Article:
How To Sleep With A Dead Leg

How To Sleep With A Dead Leg UK (2024)

Last updated: 09.11.2023 Reading time: 9 Min.

Trying to fall asleep with a dead leg is tricky, to say the least.

You desperately want to catch some zzz’s, but the pain in your leg keeps you wide awake all night long.

Thankfully, there are a few things you can do to ease the discomfort while you drift off to sleep.

Say goodbye to restless nights and hello to a well-deserved, uninterrupted sleep.

In this article, we provide tips and tricks on how to sleep with a dead leg, along with the signs, symptoms and causes of this condition.

legs in bed

How to sleep with a dead leg

Between the pain and feeling of numbness, trying to sleep with a dead leg is downright uncomfortable.

A dead leg is a common condition where there is pain and numbness in the leg due to a muscle contusion, which is usually caused by a direct blow to the upper leg muscle.

Fortunately, these proactive steps can speed up your recovery and steer you towards how to get rid of a dead leg quickly.

Try the RICE regime

Within 24 - 48 hours after your injury, start the RICE regime [1].

hot and cold compress
Try the RICE regime to relieve a dead leg.

This method will control the swelling and reduce potential tissue damage so you can have a better night.

Implement these steps before you go to bed:

  • Rest
  • Ice
  • Compression
  • Elevation

Let's look at all of these in a bit more detail.


Getting a good night's sleep starts in the daytime.

For the first 48 hours after your injury, you need to limit the weight on your injured leg.

resting on the couch
Rest on the couch with a friend to keep you company.

That means lying on the couch or in bed throughout the day and pulling back on your daily activities.


Make sure to apply ice just before you go to sleep.

You should also ice your dead leg throughout the day for 15 - 20 minutes every 1 - 2 hours.

You can use a bag of frozen peas or crushed ice wrapped in a damp cloth to prevent direct skin contact.

The cold temperature will help reduce blood flow to the injured area, decreasing swelling and tissue damage.


Once you have iced your leg, use an elastic bandage to apply gentle compression [2] around the injured site.

The bandage should be firm but not overly tight to compress the leg without cutting off circulation.

Go to sleep with this bandage around your leg to keep it supported and compressed throughout the night.


The final step of the RICE regime is to elevate your bandaged leg.

man with hands up
By following the RICE technique, you'll be in the best shape to deal with a dead leg.

Place a few pillows under your leg, or use a wedge pillow to elevate it above your heart. 🫀

The Milliard Wedge pillow, available on Amazon, is a great wedge option with a soft and cushioning memory foam top.


The elevation promotes better blood circulation and helps reduce swelling.

Find the best sleeping position

Now you've got the RICE method down, you need to find the most comfortable sleeping position for your leg.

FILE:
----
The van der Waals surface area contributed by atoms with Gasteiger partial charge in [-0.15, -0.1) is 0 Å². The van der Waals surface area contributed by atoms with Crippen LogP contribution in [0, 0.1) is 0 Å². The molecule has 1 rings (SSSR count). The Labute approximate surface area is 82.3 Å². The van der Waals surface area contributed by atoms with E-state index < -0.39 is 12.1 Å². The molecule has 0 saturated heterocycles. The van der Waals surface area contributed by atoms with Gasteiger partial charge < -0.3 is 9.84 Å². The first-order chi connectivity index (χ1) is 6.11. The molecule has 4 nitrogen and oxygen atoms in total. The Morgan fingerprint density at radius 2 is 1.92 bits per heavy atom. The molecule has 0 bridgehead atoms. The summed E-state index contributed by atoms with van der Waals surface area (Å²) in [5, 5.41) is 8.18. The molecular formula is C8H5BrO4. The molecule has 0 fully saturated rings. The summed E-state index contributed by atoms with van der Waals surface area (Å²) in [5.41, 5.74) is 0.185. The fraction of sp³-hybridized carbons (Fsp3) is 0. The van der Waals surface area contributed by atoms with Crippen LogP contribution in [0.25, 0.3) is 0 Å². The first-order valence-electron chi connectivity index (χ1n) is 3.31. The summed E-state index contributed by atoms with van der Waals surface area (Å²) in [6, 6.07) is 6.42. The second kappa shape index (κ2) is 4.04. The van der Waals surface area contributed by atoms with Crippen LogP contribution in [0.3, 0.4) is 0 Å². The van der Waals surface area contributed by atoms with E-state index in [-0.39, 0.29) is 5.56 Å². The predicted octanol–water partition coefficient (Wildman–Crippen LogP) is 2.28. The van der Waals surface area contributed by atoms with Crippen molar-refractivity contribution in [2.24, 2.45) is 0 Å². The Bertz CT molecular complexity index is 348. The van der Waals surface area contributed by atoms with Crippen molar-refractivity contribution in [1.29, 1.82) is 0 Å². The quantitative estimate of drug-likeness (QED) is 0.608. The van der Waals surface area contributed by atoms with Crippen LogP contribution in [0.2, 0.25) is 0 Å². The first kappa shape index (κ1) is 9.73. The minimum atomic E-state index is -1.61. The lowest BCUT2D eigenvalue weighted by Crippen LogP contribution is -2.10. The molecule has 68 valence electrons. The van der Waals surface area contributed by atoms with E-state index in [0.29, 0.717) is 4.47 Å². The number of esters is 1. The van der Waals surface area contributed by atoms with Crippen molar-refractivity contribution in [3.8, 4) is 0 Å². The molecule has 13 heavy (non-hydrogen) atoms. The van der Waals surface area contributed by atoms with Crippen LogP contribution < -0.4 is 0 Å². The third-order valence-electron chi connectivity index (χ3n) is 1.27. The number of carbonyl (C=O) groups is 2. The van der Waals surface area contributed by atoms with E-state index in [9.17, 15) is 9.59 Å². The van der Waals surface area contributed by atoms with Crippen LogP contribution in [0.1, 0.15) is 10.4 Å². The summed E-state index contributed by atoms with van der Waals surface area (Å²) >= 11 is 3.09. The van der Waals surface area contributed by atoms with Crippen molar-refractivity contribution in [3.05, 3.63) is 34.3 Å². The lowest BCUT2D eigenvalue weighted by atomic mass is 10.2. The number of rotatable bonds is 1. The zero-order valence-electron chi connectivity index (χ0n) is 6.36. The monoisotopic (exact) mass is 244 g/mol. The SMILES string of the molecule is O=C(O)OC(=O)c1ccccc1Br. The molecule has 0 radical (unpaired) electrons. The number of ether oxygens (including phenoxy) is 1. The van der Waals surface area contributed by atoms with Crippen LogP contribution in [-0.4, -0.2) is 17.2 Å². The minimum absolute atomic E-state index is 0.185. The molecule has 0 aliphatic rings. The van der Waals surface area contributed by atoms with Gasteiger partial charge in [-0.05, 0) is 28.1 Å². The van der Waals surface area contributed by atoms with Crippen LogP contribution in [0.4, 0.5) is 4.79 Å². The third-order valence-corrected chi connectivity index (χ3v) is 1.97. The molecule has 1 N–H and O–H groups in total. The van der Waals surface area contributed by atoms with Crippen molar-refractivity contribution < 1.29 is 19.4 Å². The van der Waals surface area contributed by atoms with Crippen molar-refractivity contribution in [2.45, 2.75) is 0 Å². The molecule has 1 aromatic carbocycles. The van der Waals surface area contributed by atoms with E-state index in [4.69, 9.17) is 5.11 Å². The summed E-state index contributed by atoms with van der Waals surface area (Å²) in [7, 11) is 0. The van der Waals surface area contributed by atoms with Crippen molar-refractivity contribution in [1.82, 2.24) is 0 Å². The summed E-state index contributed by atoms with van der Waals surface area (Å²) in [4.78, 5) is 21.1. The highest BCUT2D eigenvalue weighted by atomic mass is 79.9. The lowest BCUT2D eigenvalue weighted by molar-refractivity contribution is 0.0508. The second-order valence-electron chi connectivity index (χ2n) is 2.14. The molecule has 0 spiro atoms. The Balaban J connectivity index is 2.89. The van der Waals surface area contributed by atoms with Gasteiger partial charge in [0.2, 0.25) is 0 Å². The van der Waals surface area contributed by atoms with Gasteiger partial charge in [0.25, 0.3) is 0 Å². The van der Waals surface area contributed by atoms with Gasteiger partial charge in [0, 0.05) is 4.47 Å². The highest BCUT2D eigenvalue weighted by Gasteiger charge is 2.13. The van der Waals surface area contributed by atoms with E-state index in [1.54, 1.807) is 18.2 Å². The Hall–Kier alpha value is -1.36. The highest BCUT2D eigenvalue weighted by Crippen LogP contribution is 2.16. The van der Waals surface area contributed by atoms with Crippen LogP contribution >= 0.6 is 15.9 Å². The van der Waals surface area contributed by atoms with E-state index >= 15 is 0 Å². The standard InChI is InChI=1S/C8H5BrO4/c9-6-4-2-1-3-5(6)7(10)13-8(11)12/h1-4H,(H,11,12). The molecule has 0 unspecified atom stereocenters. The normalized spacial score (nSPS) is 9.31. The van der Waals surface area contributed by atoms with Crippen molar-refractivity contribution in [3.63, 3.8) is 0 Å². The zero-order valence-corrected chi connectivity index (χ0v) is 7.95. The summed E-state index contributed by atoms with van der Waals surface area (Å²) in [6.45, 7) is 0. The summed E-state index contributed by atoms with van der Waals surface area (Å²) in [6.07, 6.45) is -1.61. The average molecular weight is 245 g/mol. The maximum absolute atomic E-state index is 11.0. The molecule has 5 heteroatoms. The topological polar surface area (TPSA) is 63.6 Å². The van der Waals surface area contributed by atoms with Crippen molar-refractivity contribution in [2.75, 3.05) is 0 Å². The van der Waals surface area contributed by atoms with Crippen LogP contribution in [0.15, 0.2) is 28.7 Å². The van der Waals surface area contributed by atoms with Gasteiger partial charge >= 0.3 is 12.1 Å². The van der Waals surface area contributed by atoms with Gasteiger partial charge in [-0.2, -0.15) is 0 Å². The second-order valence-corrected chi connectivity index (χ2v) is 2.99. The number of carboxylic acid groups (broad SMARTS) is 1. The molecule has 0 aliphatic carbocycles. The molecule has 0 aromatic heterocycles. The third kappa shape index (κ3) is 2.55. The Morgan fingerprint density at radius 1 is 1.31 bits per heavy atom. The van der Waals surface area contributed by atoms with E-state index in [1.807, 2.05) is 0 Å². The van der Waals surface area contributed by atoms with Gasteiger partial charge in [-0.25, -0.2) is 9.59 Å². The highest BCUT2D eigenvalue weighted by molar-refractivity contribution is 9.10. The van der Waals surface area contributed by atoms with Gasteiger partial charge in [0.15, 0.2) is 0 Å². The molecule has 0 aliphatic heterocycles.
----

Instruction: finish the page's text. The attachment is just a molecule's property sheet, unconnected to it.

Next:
Sleeping on your back is the easiest.

Place a pillow under your thighs to elevate your injury all night.

woman asleep with pillow under thighs
Lean back and relax with your dead leg elevated.

If you're a side sleeper, you could put a few thick pillows between your knees to elevate your thigh.

Create a barrier of pillows around your body, or use a body pillow to stop yourself from moving in the night and lowering your leg.

Try to avoid sleeping on your stomach where your weight is placed on the front of your thigh.

In any sleeping position, you must keep your leg compressed and elevated until the morning.

Consult a professional

Following the RICE regime is essential until a physiotherapist can assess you.

Ideally, this assessment should occur within the first 48 hours of the injury.

woman sleeping with medication
Speak to a medical professional if you're reaching for painkillers for several days.

A physiotherapy session can provide expert guidance and personalised treatment plans, ensuring you recover effectively and prevent potential complications.


Acupuncture offers an alternative approach to treating a dead leg at night. 💉

Acupuncture targets the root causes of a dead leg, like poor circulation and nerve compression.

It stimulates the body's natural healing response to reduce inflammation and improve blood flow.

This drug-free method can relieve leg cramps and promote overall relaxation, leading to a more restful night's sleep.

Consulting a qualified acupuncture practitioner is crucial to tailor a personalised treatment plan for maximum benefits.

Warming up before a workout

If you are suffering from a sports injury, you can reduce the risk of it happening again by doing a longer warm-up.

Stretching and warming up loosens your joints [3] and improves muscle blood flow, making them less likely to rip or twist during a workout.

woman doing yoga
Yoga is a great warm-up and cool-down.

Take the time to cool down after your workout with a walk or brief yoga routine.

Proper rest and appropriate management are essential for recovering the damaged muscles and blood vessels, enabling individuals to resume their normal activities smoothly.

What is a dead leg?

A dead leg is caused by an injury to the front of the thigh, usually a hard, direct blow.

This blow crushes the quadriceps muscle against the bone, damaging the affected area's muscle fibres [4] and small blood vessels. Ouch.

Woman in pain
The pain of a dead leg can make it difficult to relax at night.

The symptoms of a dead leg include: